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Hammond’s icons: Citroen DS

  1. I’d not be lying if I said I’ve always had a soft spot for the Citroen DS, but the greatest joy about it is that the car has always had a soft spot for me too. And you and, indeed, anyone lucky enough to travel in one and enjoy the sensation of being wafted about on a silken cloud of swan feathers and spiders’ webs.

    Words: Richard Hammond

    Photography: Justin Leighton

    This article originally appeared in the December 2012 edition of Top Gear magazine 

  2. It’s all about that famously ‘weird’, ‘complicated’ or just plain ‘fiddly’ suspension. My dad wouldn’t have touched one with a bargepole. Self-levelling hydropneumatic, nitrogen-filled spheres? Come on, something’s got to go wrong. Except it works, and it does so brilliantly.

  3. This is a magic-carpet experience unlike anything else this side of an actual magic carpet. And once you’ve got your head round the fact that you are actually in a car, in the real world, and not floating in a marzipan boat down a honey river, you need to remind yourself that this car arrived in 1955. While the rest of the world was bouncing and crashing about in dreary Fifties’ cars, this thing landed with its nitrogen-filled spheres and its front-wheel drive and must have blown people’s bowler hats off.

  4. Designed by Bertoni, it still works visually today: swoopy and futuristic, but somehow contained and elegant at the same time. The broad, soft seats complement the self-levelling, hydropneumatic suspension working away beneath. It doesn’t feel old to drive so much as otherworldly.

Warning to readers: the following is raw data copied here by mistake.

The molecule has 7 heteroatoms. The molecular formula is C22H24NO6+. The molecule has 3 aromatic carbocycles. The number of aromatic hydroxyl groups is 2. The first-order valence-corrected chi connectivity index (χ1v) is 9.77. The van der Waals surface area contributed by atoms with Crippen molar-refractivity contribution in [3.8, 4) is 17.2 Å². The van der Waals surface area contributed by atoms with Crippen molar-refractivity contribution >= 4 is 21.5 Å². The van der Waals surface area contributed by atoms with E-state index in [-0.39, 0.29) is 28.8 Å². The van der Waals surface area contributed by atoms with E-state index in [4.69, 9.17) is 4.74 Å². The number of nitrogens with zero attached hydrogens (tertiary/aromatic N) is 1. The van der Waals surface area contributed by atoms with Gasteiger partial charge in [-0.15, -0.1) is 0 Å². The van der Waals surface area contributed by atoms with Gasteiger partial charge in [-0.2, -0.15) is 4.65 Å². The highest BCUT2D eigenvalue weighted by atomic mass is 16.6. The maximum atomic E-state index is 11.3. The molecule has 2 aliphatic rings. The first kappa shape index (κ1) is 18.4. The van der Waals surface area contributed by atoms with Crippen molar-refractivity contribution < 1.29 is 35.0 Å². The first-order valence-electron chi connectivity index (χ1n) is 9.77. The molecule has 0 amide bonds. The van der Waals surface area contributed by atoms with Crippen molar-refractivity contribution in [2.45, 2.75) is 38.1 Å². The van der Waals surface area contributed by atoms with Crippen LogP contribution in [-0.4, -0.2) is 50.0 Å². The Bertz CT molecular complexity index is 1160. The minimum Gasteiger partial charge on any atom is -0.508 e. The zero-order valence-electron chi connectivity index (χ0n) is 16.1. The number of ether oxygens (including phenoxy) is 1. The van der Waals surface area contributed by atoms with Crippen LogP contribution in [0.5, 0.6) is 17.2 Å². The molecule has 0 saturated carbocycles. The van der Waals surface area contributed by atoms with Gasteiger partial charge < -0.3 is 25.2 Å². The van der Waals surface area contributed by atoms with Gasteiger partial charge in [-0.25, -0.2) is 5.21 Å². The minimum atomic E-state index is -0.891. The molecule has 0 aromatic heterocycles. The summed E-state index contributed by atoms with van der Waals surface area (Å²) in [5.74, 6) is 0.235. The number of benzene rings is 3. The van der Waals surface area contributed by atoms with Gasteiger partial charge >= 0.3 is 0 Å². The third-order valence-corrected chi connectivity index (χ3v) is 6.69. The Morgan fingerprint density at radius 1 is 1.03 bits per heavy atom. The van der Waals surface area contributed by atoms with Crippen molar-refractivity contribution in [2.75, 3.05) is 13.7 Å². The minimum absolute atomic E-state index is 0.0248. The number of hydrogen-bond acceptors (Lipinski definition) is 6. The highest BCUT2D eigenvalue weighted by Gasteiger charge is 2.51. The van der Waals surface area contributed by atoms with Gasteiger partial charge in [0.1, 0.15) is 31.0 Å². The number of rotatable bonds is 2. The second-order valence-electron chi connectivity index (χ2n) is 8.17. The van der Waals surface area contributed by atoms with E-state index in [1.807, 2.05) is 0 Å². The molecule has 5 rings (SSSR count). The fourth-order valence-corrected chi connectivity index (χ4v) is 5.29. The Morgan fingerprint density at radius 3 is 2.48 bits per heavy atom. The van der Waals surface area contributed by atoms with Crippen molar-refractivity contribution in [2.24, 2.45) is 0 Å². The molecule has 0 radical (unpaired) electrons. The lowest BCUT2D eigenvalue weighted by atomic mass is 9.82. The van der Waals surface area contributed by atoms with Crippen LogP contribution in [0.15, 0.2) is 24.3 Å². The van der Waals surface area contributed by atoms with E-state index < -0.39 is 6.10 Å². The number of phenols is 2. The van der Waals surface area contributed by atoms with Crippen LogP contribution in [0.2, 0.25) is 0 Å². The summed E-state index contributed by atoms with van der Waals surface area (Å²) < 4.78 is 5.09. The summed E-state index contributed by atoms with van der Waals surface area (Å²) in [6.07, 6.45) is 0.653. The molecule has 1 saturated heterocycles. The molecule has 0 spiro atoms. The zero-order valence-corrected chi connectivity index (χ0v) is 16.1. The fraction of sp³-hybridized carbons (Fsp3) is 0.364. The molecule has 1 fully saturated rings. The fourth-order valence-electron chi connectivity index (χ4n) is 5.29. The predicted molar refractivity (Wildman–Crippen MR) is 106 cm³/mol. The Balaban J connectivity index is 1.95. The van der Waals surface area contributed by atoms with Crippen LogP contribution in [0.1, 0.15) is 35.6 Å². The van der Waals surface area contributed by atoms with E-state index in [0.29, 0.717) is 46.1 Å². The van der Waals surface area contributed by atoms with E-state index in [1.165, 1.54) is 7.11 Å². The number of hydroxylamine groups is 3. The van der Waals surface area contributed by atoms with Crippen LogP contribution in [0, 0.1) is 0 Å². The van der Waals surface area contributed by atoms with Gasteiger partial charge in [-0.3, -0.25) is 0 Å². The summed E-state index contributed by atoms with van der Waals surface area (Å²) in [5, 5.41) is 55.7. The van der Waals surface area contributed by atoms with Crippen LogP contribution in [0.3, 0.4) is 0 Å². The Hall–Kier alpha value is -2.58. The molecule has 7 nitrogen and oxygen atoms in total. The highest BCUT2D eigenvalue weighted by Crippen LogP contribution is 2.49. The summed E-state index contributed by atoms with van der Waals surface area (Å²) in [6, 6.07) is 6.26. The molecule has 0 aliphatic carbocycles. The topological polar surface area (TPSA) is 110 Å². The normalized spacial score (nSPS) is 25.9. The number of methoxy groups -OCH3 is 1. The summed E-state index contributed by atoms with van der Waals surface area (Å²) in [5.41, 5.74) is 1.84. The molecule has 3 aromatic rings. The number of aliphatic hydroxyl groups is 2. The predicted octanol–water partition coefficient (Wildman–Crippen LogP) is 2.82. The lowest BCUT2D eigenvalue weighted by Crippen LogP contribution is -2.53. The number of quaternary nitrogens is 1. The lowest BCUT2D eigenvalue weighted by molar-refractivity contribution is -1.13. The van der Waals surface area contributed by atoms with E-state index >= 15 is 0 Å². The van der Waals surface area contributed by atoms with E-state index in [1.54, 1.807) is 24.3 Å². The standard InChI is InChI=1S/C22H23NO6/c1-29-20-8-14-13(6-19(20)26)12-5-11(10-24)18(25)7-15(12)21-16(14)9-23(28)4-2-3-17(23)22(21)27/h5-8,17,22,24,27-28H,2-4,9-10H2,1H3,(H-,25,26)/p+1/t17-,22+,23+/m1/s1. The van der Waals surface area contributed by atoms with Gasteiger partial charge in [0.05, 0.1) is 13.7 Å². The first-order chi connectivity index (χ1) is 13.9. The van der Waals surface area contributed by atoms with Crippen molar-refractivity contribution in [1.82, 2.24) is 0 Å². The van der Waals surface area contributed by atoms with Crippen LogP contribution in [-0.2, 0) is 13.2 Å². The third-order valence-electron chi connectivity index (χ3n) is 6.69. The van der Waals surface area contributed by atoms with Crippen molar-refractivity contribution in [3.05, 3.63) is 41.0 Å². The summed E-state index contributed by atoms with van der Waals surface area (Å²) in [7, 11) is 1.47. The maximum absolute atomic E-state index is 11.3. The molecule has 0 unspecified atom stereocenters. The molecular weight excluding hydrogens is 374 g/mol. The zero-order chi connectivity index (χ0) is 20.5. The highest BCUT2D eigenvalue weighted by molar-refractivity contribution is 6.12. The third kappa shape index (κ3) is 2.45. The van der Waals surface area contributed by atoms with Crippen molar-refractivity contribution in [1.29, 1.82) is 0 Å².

5. The narrow steering wheel and widely spaced controls add to the sensation that this is something unlike anything else. It can reach 107mph, although the 2.2-litre, 4cyl engine will struggle to get to 60 in less than 15 seconds. That said, it’s had its moments of excitement: De Gaulle was in one when would-be assassin Jean-Marie Bastien-Thiry shot out two tyres, but de Gaulle escaped because the clever suspension allowed the car to carry on at full tilt. That was quite a piece of advertising. Not that I’m suggesting Monsieur Bastien-Thiry worked for Citroen, obviously.

  6. This is a proper French car to drive. Which is to say that despite the groundbreaking technical innovations and very clever thinking that went into its creation, the car, the machine, was never intended to be an end in itself. Travelling in a French car is always more about what you’re going to do when you get wherever you’re going - because what you’re doing, where you’re going and who you’re going there with are all far, far more important concerns than the machine you’re going in. Something that is never clearer than when the machine is as discreetly elegant as this and can move you around quietly and smoothly without ever interrupting the flow of conversation. Riding in this one, I can’t help but wonder just what urgent, hushed conversations, hurried declarations of love or passionate calls to arms were made in its plush, narrow confines. Then again, this car probably never dashed about Paris transporting philosophers and film stars; it was made in Slough, as were thousands of others between 1956 and 1966.

  7. I should imagine that it could very quickly become very, very expensive if you were to run one every day. Everything on it is complicated and unique to the car. There was a convertible model, the Décapotable, which is now fantastically valuable, but a late saloon like this one could be found for under £20k. But beyond the worry of running such a complicated, old car, and beyond the expenses, my main concern would be the pressure of always having to think of something philosophical, passionate or brainy enough to say while riding in it. It would make every journey a mind-expanding experience.

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